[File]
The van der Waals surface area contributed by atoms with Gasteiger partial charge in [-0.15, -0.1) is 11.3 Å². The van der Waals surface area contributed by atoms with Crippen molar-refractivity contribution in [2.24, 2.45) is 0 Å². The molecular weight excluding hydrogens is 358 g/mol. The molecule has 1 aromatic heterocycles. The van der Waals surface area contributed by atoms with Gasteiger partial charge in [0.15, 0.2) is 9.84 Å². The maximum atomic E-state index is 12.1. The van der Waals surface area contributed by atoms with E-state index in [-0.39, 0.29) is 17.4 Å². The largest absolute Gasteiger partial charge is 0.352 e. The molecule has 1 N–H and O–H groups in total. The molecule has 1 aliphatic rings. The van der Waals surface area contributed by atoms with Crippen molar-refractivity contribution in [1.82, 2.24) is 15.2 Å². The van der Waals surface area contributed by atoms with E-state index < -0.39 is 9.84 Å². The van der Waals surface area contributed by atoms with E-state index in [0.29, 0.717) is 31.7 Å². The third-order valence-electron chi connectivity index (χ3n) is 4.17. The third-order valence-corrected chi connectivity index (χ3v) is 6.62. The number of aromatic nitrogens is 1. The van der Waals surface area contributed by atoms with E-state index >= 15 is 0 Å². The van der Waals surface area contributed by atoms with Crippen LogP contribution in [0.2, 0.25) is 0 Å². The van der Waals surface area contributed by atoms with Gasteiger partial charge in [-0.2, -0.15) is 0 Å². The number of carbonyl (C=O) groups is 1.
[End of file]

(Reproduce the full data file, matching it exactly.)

The van der Waals surface area contributed by atoms with Gasteiger partial charge in [-0.15, -0.1) is 11.3 Å². The van der Waals surface area contributed by atoms with Crippen molar-refractivity contribution in [2.24, 2.45) is 0 Å². The molecular weight excluding hydrogens is 358 g/mol. The molecule has 1 aromatic heterocycles. The van der Waals surface area contributed by atoms with Gasteiger partial charge in [0.15, 0.2) is 9.84 Å². The maximum atomic E-state index is 12.1. The van der Waals surface area contributed by atoms with E-state index in [-0.39, 0.29) is 17.4 Å². The largest absolute Gasteiger partial charge is 0.352 e. The molecule has 1 N–H and O–H groups in total. The molecule has 1 aliphatic rings. The van der Waals surface area contributed by atoms with Crippen molar-refractivity contribution in [1.82, 2.24) is 15.2 Å². The van der Waals surface area contributed by atoms with E-state index < -0.39 is 9.84 Å². The van der Waals surface area contributed by atoms with E-state index in [0.29, 0.717) is 31.7 Å². The third-order valence-electron chi connectivity index (χ3n) is 4.17. The third-order valence-corrected chi connectivity index (χ3v) is 6.62. The number of aromatic nitrogens is 1. The van der Waals surface area contributed by atoms with E-state index >= 15 is 0 Å². The van der Waals surface area contributed by atoms with Crippen LogP contribution in [0.2, 0.25) is 0 Å². The van der Waals surface area contributed by atoms with Gasteiger partial charge in [-0.2, -0.15) is 0 Å². The number of carbonyl (C=O) groups is 1.